Timeline of Corning Innovation

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100+ Years of Corning Innovations for Forward-Moving Industries

100+ Years of Corning Innovations for Forward-Moving Industries

For more than 165 years, Corning has applied its unparalleled expertise in glass science, ceramic science, and optical physics, along with its deep manufacturing and engineering capabilities, to develop products that transform industries and enhance people’s lives. Since the late 1800s, Corning has contributed to the safety and propulsion of the transportation industry, from inventing a revolutionary railroad safety lens in 1877 to supplying heat-resistant safety windows for the first American-manned spacecraft in 1961. Over the last century, Corning has achieved many milestones and advancements for the automotive industry in safety glass and emissions-control solutions. Today, Corning continues to innovate with exciting advancements in sophisticated cover glass solutions for next-generation automobiles.

  • 1877 — Improving railroad safety
    Standard railroad lenses require ridges to focus the light, but collect grime that dims the signal, resulting in frequent accidents. Corning designs a revolutionary lens with a smooth exterior, earning the company its first patent and ongoing business with the railroads. Corning later improves safety even more with colored lenses that increase visibility and low-expansion glass that resists shattering.
  • 1917 — A new standard for headlights
    Corning begins selling Conaphore, a glass that set a new standard for automotive headlight applications. Conaphore directs the rays of light from the bulb and reflector to omit glare while enabling a lower, long-range beam with ample side light that can shine effectively through fog and dust.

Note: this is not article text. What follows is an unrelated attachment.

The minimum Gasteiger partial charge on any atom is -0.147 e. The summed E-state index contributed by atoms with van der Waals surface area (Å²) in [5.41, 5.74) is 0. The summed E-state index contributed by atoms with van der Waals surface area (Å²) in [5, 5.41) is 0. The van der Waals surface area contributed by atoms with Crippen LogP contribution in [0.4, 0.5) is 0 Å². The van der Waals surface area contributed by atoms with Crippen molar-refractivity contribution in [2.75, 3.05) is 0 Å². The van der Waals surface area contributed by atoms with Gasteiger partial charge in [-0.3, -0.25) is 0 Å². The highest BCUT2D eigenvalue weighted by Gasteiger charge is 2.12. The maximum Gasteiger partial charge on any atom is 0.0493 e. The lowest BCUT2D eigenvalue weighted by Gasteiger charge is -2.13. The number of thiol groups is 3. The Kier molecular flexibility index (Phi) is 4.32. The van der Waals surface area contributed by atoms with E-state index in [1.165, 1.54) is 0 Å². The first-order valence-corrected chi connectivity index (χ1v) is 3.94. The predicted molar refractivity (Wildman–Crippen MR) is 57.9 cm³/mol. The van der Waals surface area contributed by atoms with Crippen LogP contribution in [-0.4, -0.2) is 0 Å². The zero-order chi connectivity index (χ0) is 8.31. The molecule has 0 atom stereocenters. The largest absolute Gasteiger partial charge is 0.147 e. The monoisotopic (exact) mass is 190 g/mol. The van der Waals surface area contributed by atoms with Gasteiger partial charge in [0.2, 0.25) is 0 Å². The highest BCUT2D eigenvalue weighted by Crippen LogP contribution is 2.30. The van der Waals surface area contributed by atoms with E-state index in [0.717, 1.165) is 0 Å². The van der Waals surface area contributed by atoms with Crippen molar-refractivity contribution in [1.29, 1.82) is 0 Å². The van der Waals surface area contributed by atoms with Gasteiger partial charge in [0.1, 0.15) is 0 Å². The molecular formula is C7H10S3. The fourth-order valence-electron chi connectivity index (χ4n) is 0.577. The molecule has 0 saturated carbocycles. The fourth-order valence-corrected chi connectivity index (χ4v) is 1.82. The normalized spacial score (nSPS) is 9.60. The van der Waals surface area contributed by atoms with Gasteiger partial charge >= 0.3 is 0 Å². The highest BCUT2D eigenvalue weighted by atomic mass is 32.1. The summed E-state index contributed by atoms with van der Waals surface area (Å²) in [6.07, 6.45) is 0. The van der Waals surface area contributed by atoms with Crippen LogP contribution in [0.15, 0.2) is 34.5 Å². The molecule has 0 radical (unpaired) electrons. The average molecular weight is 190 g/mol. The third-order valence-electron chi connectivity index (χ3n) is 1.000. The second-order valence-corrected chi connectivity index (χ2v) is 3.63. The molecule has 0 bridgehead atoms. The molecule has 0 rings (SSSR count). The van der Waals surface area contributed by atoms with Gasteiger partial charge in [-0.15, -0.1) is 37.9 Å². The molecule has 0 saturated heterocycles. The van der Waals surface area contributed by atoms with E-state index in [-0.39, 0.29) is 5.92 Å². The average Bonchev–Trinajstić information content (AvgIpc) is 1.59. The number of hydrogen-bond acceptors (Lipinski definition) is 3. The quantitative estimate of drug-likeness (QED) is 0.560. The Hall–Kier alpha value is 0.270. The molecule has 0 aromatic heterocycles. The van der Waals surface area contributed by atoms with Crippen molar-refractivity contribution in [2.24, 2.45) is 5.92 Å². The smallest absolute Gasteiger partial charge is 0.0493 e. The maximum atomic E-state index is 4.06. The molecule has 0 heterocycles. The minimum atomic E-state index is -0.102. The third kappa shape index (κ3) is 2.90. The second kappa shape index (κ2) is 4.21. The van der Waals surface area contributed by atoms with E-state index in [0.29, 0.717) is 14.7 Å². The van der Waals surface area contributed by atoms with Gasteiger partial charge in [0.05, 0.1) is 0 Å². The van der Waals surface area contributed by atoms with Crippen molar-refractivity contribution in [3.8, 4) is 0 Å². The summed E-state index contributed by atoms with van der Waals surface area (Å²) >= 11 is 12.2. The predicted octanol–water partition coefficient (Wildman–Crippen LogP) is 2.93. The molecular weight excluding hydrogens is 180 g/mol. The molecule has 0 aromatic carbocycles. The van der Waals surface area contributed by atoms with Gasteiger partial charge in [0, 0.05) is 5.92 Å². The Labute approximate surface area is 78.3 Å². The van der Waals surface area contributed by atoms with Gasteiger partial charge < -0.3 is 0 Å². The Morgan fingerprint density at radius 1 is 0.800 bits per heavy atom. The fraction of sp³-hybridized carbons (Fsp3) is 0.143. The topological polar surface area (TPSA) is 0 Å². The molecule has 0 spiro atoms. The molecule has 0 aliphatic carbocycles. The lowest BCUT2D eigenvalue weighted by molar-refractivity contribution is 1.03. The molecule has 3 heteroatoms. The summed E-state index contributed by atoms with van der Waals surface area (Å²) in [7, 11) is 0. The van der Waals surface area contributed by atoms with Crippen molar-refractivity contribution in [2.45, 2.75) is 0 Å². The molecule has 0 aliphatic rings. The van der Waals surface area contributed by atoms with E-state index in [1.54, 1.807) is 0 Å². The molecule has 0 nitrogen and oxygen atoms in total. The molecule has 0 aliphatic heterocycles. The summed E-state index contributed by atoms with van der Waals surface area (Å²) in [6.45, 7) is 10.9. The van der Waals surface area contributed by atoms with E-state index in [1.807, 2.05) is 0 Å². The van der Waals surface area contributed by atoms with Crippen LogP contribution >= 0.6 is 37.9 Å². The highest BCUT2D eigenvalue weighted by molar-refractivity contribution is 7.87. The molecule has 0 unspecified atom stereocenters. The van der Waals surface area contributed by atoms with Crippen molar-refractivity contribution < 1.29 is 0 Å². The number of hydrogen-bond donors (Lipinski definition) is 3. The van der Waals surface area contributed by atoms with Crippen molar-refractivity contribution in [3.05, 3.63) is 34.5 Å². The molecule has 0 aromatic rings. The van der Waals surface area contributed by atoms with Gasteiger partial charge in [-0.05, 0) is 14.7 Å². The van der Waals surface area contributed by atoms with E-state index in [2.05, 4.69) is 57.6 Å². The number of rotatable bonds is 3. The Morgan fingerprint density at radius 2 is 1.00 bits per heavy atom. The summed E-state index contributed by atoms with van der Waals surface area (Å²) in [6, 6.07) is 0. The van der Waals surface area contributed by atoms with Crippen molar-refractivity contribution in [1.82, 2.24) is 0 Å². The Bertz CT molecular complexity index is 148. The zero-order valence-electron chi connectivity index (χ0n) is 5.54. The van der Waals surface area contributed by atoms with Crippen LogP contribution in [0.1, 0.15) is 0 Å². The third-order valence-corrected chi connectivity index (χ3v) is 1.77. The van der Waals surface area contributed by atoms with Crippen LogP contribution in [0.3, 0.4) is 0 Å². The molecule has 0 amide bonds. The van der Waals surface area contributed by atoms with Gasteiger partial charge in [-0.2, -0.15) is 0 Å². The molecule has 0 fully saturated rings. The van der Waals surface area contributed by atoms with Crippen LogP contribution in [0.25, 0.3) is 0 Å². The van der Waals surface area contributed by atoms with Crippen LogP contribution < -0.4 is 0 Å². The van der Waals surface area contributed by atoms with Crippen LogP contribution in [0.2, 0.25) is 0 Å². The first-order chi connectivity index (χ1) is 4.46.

• 1930s — Broader headlight beams
    Corning scientist Henry Phelps Gage develops glass for headlights that enables broader beams to better illuminate roadways as well as shoulders and ditches.
  • 1935 — Sealing the deal
    Gage continues with automotive inventions by sealing the glass cover to the headlight fixture, making the entire headlight assembly weatherproof and more rugged for highway travel.
  • 1943 — Welcome Dow Chemical
    A joint venture forms between Dow Chemical and Corning Glass Works. Dow Corning would go on to create a compound used as a spark plug sealant and mold release products first used by the tire industry.
  • 1957 — Meeting the demand for more headlights
    The auto industry is set to change its requirements from two-headlight automobiles to four-headlight automobiles in 1958, and Corning is ready to meet the anticipated demand for sealed beam lenses. Corning opens a new 265,000 square-foot plant in Greenville, Ohio, with automatic machinery to manufacture the glass parts.
  • 1960s — Introducing automotive safety glass
    Corning uses Chemcor, a new chemically strengthened glass, for automotive safety glass applications. Replacing a ply of standard soda-lime glass with Chemcor in a safety windshield laminate allows the window to survive high strain and break into small cube-like fragments rather than the shards typical of conventional windshields.
  • 1961 — Corning goes to space
    Corning helps propel the first Americans safely into space by supplying heat-resistant windows for Project Mercury. Corning goes on to create window glass for every manned American spacecraft and the International Space Station.
  • 1967 — Taking the checkered flag
    Ford’s winning vehicle in the Le Mans features a Corning Chemcor windshield. Corning shelves the Chemcor windshield project shortly thereafter as float glass becomes prominent in the industry.
  • 1972 — The heart of the catalytic converter
    Automakers have a tight deadline to meet tough new regulations established by the 1970 Clean Air Act. Corning scientists Dr. Rodney Bagley, Dr. Irwin Lachman, and Ronald Lewis help them comply by developing a cellular ceramic substrate that forms the heart of the catalytic converter and remains the worldwide standard today.